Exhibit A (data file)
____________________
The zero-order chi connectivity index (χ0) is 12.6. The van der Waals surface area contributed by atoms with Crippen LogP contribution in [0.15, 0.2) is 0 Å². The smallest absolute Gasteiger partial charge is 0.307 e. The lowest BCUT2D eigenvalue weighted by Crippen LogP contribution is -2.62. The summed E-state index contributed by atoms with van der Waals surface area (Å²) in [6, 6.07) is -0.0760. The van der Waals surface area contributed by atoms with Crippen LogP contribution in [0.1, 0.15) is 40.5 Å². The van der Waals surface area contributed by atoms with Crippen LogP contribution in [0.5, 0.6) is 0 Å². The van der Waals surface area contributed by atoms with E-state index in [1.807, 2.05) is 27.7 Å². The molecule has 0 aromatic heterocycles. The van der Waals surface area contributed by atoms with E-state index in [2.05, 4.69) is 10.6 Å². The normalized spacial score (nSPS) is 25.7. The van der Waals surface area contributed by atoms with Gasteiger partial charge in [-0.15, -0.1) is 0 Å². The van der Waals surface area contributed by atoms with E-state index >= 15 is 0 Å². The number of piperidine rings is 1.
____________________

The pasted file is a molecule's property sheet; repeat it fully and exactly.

The zero-order chi connectivity index (χ0) is 12.6. The van der Waals surface area contributed by atoms with Crippen LogP contribution in [0.15, 0.2) is 0 Å². The smallest absolute Gasteiger partial charge is 0.307 e. The lowest BCUT2D eigenvalue weighted by Crippen LogP contribution is -2.62. The summed E-state index contributed by atoms with van der Waals surface area (Å²) in [6, 6.07) is -0.0760. The van der Waals surface area contributed by atoms with Crippen LogP contribution in [0.1, 0.15) is 40.5 Å². The van der Waals surface area contributed by atoms with Crippen LogP contribution in [0.5, 0.6) is 0 Å². The van der Waals surface area contributed by atoms with E-state index in [1.807, 2.05) is 27.7 Å². The molecule has 0 aromatic heterocycles. The van der Waals surface area contributed by atoms with E-state index in [2.05, 4.69) is 10.6 Å². The normalized spacial score (nSPS) is 25.7. The van der Waals surface area contributed by atoms with Gasteiger partial charge in [-0.15, -0.1) is 0 Å². The van der Waals surface area contributed by atoms with E-state index >= 15 is 0 Å². The number of piperidine rings is 1.